Also relate those heartwarming tales that display and illustrate the groom’s most positive traits. Did he save a puppy from drowning at some point? Start his own and insanely successful corporate venture, perhaps one that sells personalized beer caddies? Best of all, did he buy a really big ring for the bride with the interest earned through the company? Let your listeners hear about it; by the end of the speech, they should know and like the groom—and you as well!
Many of the same tenets hold true for Maid of Honor Speeches; and in a variety of ways. As the bride’s best friend and closest confidante, you are the one who knows her best; and using this knowledge you can present her in a glowing and illustrious light worthy of a newly minted bride. Sing the heavenly praises of her beauty, her wisdom, her elegance, her success; present her as the princess of the day for all to behold and admire.
And as the case with the best man, the maid of honor is also privy to certain details of the bride’s life; and by sharing tasteful but personal anecdotes about this special woman, the bride’s main attendant can serve to humanize this goddess in white before an audience of her peers. You know her better than anyone else; so why not introduce her to all who have gathered to celebrate the biggest day of her life?
Another person close and dear to the bride, one sure to be in attendance on the grand and memorable day of her wedding, is her father. And it is for precisely this reason that Father of the Bride Speeches are among the most beloved and highly anticipated at any given matrimonial ceremony.
Only the bride’s parents and siblings can relay tales of what this ivory clad queen of the day was like as a little girl; when she wore bibs and overalls instead of silk and pearls, and her hair was done up in ponytails as opposed to a veil-secured bouffant. And as a proud papa, surely you have any number of precious and priceless anecdotes to share about this glorious creature that you have seen evolve from girl to woman. Share those stories that show the bride’s good side, while at the same time displaying those qualities that make her endearingly modest and humanistic in the eyes and ears of listeners.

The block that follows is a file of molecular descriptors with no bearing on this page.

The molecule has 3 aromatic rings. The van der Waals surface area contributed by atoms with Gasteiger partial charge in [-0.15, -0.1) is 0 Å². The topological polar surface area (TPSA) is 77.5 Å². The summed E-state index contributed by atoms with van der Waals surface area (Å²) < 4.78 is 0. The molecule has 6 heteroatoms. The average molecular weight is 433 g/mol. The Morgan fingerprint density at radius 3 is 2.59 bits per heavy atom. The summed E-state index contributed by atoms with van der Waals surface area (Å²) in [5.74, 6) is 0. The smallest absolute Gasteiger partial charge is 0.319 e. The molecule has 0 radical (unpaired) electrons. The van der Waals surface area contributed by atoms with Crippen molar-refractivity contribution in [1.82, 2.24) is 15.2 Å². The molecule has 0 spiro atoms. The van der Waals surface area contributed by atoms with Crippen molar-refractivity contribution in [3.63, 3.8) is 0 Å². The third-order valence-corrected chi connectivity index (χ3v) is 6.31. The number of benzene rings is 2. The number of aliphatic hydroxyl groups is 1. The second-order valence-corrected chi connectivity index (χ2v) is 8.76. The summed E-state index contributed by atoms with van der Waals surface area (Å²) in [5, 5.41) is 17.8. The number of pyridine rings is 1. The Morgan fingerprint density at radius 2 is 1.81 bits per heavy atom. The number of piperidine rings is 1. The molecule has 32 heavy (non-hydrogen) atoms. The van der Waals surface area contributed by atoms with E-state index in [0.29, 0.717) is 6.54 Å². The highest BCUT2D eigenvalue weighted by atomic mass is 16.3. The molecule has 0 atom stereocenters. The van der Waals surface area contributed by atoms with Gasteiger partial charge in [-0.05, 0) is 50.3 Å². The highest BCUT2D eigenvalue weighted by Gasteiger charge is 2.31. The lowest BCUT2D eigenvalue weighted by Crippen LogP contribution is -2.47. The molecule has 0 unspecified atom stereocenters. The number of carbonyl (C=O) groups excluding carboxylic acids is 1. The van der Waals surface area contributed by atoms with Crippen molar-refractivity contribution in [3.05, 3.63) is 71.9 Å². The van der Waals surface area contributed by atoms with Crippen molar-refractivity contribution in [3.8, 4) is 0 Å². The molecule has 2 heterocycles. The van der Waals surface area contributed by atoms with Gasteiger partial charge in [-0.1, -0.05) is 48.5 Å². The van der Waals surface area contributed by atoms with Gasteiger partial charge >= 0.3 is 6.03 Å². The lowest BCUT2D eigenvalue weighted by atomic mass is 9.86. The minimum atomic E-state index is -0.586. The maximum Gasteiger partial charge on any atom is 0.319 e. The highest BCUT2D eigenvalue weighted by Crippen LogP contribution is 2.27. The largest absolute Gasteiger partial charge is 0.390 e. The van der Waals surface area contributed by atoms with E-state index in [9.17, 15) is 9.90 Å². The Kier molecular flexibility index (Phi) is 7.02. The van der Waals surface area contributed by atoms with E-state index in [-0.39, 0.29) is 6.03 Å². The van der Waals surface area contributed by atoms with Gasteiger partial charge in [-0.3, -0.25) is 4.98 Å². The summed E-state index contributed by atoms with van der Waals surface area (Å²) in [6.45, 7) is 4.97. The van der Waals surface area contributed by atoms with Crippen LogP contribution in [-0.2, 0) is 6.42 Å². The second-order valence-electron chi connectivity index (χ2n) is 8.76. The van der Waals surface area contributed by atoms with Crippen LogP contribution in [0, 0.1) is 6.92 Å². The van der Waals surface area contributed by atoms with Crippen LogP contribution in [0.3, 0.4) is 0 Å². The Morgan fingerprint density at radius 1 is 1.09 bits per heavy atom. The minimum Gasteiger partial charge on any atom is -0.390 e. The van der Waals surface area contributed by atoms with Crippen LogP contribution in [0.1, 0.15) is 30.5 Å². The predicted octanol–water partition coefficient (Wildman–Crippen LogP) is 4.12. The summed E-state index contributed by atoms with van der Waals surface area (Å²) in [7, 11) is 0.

Did she head up a charitable effort that resulted in significant change and improvement in her community? Did she graduate cum laude from college? Did she coordinate a successful and oh so glamorous fashion show? Does she campaign for her favorite political candidate or champion a heartfelt social cause on a regular basis? Does she play a mean flute, fiddle or harp? Does she cry at sappy old movies? Does she play an ace game of cards or do a keen impression of Daffy Duck? As silly and trivial as these fantastic factoids may sound, these are the things that will endear the bride to the crowd; making her seem more like a human being and less than an unreachable and unattainable vision in white.
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This is your little girl; the apple of your eye, the one you wish to glorify and hold above all others; so on this, the day of her wedding, cast her in the spotlight. Show everyone in attendance just how much you love her; also show them what an articulate, eloquent, truly caring champion she has in you.
Indeed, regardless of the specific role that one happens to play in any given wedding ceremony, his/her ultimate duty always will be to honor and showcase the two central figures in that day’s ceremony: namely, the bride and the groom. All of your words should be geared toward them and spoken in their honor; and to phrase it in simpler terms, the better you make them look, the better you will appear as a speaker, presenter and orator.
And there is one tenet that every orator who is planning a wedding speech should always follow, regardless of the theme of the particular ceremony or your role in the proceedings: Have fun. If you are relaxed and enjoying yourself, then the crowd will pick up your positive vibe and will be more open and receptive to your words. And you will get more out of that experience, and not just see it as a duty or responsibility. A wedding, after all, is a celebration; so enjoy this day, and your speech, to their fullest.
If you still are in need of some sound and reasonable words of advice when it comes to preparing and delivering perfect wedding speeches, please visit http://www.weddingspeechesforall.com.